August 2, 2018 // Diocese

Pilgrims trace roots of the diocese

By John Paul Lichon

Click here for more photos from the pilgrimage by Bishop Kevin C. Rhoades.

Click here for more photos by John Paul Lichon.

Fifty-four pilgrims from the Diocese of Fort Wayne-South Bend, led by Bishop Kevin C. Rhoades, visited the roots of Midwest Catholicism July 19-22, traveling through central Kentucky and southern Indiana on the Diocesan Heritage Pilgrimage.

The goal of the pilgrimage was to trace the history of the diocese and visit the places the earliest missionaries of the Church reached in the 1700s and 1800s. “I thought it would be good to learn about our ancestors in the faith, their faith and sacrifices to establish the Church in Indiana,” said Bishop Rhoades.

Participants came from all over the diocese, including representation from over 15 parishes.

“We attended the pilgrimage because we have a lot of history in the diocese ourselves,” said Melissa Stutsman. Melissa and her husband, Brandon, are former parishioners at St. Vincent de Paul Parish in Fort Wayne. “We got married at St. Pius X in Granger, Brandon joined the Church through St. Vincent, and we wanted to do something every year to renew our faith.”

The couple celebrated their 10th wedding anniversary in June, and although they now live in Springfield, Missouri, they still wanted to participate on the pilgrimage. “This pilgrimage was the perfect capstone,” said Melissa. “Although we moved away, our own history will always be tied with this diocese.”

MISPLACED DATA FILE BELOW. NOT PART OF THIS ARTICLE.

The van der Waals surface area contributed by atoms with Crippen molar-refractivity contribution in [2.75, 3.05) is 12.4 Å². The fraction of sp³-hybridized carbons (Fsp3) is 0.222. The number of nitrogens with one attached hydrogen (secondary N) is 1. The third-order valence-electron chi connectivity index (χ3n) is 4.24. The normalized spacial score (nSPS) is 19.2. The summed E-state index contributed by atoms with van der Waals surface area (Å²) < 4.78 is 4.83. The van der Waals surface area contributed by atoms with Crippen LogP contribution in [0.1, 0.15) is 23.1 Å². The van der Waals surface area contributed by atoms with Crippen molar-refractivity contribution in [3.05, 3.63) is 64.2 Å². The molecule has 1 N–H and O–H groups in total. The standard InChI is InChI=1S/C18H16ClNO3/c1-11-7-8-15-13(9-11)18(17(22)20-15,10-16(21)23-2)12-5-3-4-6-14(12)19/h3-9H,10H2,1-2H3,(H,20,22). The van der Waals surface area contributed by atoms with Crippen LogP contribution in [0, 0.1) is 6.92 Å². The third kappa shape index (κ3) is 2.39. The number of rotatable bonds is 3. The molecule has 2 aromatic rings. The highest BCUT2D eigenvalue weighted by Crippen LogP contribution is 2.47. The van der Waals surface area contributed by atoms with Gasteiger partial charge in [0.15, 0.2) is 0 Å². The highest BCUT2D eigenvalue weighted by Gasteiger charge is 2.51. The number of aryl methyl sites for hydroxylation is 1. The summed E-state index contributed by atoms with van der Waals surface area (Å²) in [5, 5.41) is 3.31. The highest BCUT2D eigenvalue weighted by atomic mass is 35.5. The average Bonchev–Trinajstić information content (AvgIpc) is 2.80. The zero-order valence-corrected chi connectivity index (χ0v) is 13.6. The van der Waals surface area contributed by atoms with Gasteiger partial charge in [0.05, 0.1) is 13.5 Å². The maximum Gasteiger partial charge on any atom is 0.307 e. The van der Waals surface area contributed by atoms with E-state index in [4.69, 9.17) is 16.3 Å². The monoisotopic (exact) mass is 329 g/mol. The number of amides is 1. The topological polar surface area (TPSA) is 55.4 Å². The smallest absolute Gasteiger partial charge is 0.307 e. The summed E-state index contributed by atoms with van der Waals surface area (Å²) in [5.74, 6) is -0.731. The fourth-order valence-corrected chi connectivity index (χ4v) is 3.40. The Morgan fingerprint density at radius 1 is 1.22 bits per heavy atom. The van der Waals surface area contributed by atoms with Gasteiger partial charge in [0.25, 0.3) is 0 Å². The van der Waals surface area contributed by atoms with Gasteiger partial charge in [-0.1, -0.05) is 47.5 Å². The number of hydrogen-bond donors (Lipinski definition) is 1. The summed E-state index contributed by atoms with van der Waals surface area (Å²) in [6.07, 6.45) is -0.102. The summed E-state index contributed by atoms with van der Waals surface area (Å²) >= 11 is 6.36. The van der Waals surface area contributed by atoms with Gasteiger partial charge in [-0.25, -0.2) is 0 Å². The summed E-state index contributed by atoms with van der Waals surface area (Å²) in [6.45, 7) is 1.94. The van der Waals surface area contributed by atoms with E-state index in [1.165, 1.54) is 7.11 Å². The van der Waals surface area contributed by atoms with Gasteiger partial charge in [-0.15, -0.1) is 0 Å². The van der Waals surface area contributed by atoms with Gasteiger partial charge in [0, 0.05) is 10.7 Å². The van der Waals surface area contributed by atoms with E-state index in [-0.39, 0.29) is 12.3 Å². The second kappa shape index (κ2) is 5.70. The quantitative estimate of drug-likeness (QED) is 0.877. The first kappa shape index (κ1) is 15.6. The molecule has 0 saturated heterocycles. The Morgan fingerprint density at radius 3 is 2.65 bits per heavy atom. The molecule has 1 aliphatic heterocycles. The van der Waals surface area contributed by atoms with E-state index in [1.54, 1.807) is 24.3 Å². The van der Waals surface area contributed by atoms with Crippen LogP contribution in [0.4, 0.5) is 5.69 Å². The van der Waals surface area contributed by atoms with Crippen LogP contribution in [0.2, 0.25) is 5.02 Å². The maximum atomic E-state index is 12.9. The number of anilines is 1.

Seminarian Oscar Duarte is completing a pastoral year at St. Joseph Parish in Fort Wayne. “It was a blessing to spend time with the bishop,” he said. “Although we are seminarians, we often see the bishop in formal settings. It was nice to see him more relaxed.”

Bishop Kevin C. Rhoades

The first stop was the Basilica of St. Joseph Proto-Cathedral in Bardstown, Kentucky. (A proto-cathedral is a cathedral that formerly served as the seat of a bishop.) In 1808, the Diocese of Baltimore, the only diocese in the United States at the time, was divided into four more: Boston, New York, Philadelphia and Bardstown. Father Benedict Joseph Flaget, a French Sulpician missionary, was named the first bishop of Bardstown.

In 1823, the proto-cathedral was completed — 15 years after Bishop Flaget’s appointment. The church features artwork sent by Pope Leo XII and King Louis-Philippe of France. Its paintings were done by famous artists such as Murillo, Van Dyke, Van Eyck and others.

“I love art,” commented Duarte. “I am visual person, and I could spend hours in any church. I wish we had more time so I could figure out each window, saint by saint.”

The pilgrims also visited two religious communities: the Benedictine monks at Saint Meinrad, and the Sisters of Providence at Saint Mary-of-the-Woods, home to Indiana’s first and only saint — St. Mother Theodore Guerin.

“I really liked the warmth of the place and the people,” said Gina Bodette, a parishioner at St. Joseph – Hessen Cassel, referring to the visit at Saint Mary-of-the-Woods. “It was special to be at a shrine where a real saint is.”